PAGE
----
Sn8k - Thanks for the great info. Your idea for project 2 seems to simplify things. I like it. I also assume that you have some sort of float valve in your tank to drain it to "the desired level". If you could elaborate on this setup a little it would help. I wish I could put my water container in the house but due to space constraints and SAF (spousal approval factor) I don't think I will be able to pull it off. I was thinking about some kind of insulation for the storage tank in the garage to help with the temps. Is your R/O unit in the garage and if so how are you getting the water from there to your storage inside?
I actually do the dranning and filling of the tank by manually controlling the pumps & shut-off valves myself. I fealt that monitoring the operation was needed to insure that nothing bad happens - and with the Eheim 1250 pumps (264 gals/hr) - a 50% water change will only take approx. 10 minutes to drain and 10 minutes to fill for my 90 gallon. I was thinking of total automation of this proceedure, but in the end - it was more cost effective to donate 20 to 30 minutes of my time every week, and I do enjoy watching things transpire during the process (thinking about the "bucket bragade" from the sink and back that I don't have to do any longer makes me happy ). Also, I also subscribe to the ole "k.i.s.s." theory (keep it simple stupid) - the fewer things that can go wrong the better.

Yes, my RO/DI unit is in the garage - and it took about 50 feet of tubing to run the water from the RO unit to holding tank in the house. Orchard Supply has the tubing needed for this in stock. Don't forget that when that RO unit is running - you get about 1/3 good water & 2/3 bad water (or concentrate) that will need to be drained back outside. Again, I have the concentrate tube running outside into a flower bed - making good use of the waste water here too.

On the holding tank - I have a big 60 gallon rain barrel that I was originally going to put in a closet in the garage (that just happened to be right behind where I was going to place the tank). Besides the water heater blanket idea, I had a second plan in mind... using some 12" batt insulation to line the walls of the closet - and also putting 2 vent grates (one at the top & the other at the bottom) along the common wall so that cold air from the house could go into the closet - and warm air escape from the top of the closet into the house. After considering the options, and with the wife unit's approval (always a prime consideration), I "dressed up" the rain barrel with a fresh coat of paint and placed it next to the tank.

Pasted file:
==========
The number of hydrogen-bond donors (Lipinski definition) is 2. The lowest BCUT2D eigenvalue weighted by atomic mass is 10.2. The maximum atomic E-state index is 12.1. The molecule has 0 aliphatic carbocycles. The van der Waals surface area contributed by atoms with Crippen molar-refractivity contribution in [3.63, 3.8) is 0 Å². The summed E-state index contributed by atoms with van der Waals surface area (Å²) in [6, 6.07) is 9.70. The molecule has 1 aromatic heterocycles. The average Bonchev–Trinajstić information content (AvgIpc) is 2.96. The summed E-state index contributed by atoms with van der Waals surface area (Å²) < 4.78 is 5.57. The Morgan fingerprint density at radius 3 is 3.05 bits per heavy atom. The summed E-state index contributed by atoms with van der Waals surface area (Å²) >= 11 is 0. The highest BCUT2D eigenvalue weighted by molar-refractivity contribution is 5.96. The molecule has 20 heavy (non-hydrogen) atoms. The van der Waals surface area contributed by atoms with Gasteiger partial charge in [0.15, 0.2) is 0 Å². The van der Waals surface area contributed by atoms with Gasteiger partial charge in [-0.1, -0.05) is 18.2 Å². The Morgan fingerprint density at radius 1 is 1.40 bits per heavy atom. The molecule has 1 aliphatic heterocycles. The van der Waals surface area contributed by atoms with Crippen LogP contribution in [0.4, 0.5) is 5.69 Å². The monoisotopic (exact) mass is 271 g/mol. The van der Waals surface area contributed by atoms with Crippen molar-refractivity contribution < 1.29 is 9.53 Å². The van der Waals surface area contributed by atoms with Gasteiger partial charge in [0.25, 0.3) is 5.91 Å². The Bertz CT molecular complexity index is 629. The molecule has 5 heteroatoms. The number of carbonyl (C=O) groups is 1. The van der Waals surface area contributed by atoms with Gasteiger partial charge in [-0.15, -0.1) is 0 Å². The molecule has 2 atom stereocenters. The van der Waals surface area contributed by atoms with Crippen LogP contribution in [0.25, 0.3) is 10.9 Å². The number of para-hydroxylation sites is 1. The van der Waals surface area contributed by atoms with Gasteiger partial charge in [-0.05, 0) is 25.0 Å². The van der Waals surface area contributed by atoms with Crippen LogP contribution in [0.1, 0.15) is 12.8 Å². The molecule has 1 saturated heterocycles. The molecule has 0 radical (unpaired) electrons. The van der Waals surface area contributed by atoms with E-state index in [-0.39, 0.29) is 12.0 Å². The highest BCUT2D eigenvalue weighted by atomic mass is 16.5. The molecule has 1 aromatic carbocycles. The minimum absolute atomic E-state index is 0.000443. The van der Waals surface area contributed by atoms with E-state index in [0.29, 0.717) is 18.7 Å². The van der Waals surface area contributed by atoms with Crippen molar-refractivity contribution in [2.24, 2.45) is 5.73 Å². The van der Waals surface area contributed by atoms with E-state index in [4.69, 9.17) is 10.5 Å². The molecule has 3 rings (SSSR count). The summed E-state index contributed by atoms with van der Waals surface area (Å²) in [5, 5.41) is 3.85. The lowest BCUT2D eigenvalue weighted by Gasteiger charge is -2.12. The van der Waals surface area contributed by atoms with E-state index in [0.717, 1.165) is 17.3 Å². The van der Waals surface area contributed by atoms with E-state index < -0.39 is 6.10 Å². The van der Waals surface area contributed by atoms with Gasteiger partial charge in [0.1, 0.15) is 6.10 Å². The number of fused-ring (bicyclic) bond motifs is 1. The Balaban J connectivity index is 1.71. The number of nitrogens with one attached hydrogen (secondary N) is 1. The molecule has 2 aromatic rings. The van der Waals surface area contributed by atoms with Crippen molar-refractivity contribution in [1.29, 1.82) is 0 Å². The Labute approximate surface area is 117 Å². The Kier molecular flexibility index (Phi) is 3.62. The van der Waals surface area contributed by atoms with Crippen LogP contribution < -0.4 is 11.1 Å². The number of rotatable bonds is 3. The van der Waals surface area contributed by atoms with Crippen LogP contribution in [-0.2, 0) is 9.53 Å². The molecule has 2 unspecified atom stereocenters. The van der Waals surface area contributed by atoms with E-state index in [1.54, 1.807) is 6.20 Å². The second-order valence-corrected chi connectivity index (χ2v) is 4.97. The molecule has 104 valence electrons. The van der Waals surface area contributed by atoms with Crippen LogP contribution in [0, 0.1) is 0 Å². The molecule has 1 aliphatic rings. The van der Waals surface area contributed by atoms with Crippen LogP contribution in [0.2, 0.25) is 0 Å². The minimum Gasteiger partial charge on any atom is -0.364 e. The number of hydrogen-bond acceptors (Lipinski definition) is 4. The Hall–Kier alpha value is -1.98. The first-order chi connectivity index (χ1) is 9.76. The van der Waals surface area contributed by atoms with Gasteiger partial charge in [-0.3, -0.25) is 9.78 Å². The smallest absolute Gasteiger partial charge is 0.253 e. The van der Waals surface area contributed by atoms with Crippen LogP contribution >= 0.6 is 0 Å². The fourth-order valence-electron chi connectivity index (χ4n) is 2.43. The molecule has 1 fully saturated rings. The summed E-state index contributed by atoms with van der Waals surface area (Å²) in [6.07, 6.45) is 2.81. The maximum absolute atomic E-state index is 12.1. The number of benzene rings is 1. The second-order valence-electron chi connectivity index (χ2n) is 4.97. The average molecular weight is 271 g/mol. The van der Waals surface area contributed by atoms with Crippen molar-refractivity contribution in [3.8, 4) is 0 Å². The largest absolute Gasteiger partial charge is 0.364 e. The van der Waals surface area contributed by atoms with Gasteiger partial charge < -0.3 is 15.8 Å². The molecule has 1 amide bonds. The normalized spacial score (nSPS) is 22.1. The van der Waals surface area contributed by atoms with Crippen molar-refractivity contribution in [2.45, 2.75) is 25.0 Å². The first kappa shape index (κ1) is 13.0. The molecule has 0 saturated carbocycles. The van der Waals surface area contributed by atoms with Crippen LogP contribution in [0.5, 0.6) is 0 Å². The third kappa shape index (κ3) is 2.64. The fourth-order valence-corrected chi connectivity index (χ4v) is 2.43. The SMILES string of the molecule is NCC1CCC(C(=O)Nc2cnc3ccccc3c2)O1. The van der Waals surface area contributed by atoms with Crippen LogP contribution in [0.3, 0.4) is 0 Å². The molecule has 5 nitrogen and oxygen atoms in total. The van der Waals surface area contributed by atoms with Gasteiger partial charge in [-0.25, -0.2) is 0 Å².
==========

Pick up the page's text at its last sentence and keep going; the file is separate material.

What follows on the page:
BTW: Just to keep all the plumbing inside the tank similar - I used the CustomFlo kit... it just makes everything look like it was a designed system. Besides, since I have a black background, the black tubing was a natural.

Best of luck

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post #12 of 17 (permalink) Old 11-16-2004, 08:25 PM Thread Starter
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Thanks again sn8k. Great information!!!
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post #13 of 17 (permalink) Old 11-16-2004, 08:53 PM
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greenfish:

I am a little late to this thread and would like to clarify. Pardon if these questions have been asked elsewhere.

Is the intent of project 2 to do water changes (lower the level of water in the tank to refill with project 1) or to do a drip type arrangement (water added to disappear with project 2)?
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post #14 of 17 (permalink) Old 11-16-2004, 09:26 PM Thread Starter
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Quote:
Originally Posted by BlueRam
greenfish:

I am a little late to this thread and would like to clarify. Pardon if these questions have been asked elsewhere.

Is the intent of project 2 to do water changes (lower the level of water in the tank to refill with project 1) or to do a drip type arrangement (water added to disappear with project 2)?
Sorry if it is confusing. Yes project 2 is to lower the water level as part of a water change. Originally I was thinking about siphoning it with the gravel vac but based on the stuff sn8k wrote it seems to make more sense to do it his way. Basically do a gravel vac and then drain the tank to a set amount (that way I know exactly how much water to add). The whole drip irrigation thing was just a by-product of project 2 that came as a brainstorm when I was thinking about what to do with the waste water.
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post #15 of 17 (permalink) Old 11-17-2004, 12:49 AM
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Quote:
Originally Posted by greenfish
Thanks again sn8k. Great information!!!
Your quite welcome buddy

BTW: I just did my weekly maintenance - vacuum off the detritus where I could, a little judicious pruning, net the leaves & floaters off the top, drain, fill, test, and add micros & macros. Took all of 2 hours - and I do work slow (could have gotten it done in 1/2 the time easily). Although I'm not totally automated, a system like I've discussed above makes taking care of the tank a pleasure... and something to look forward to.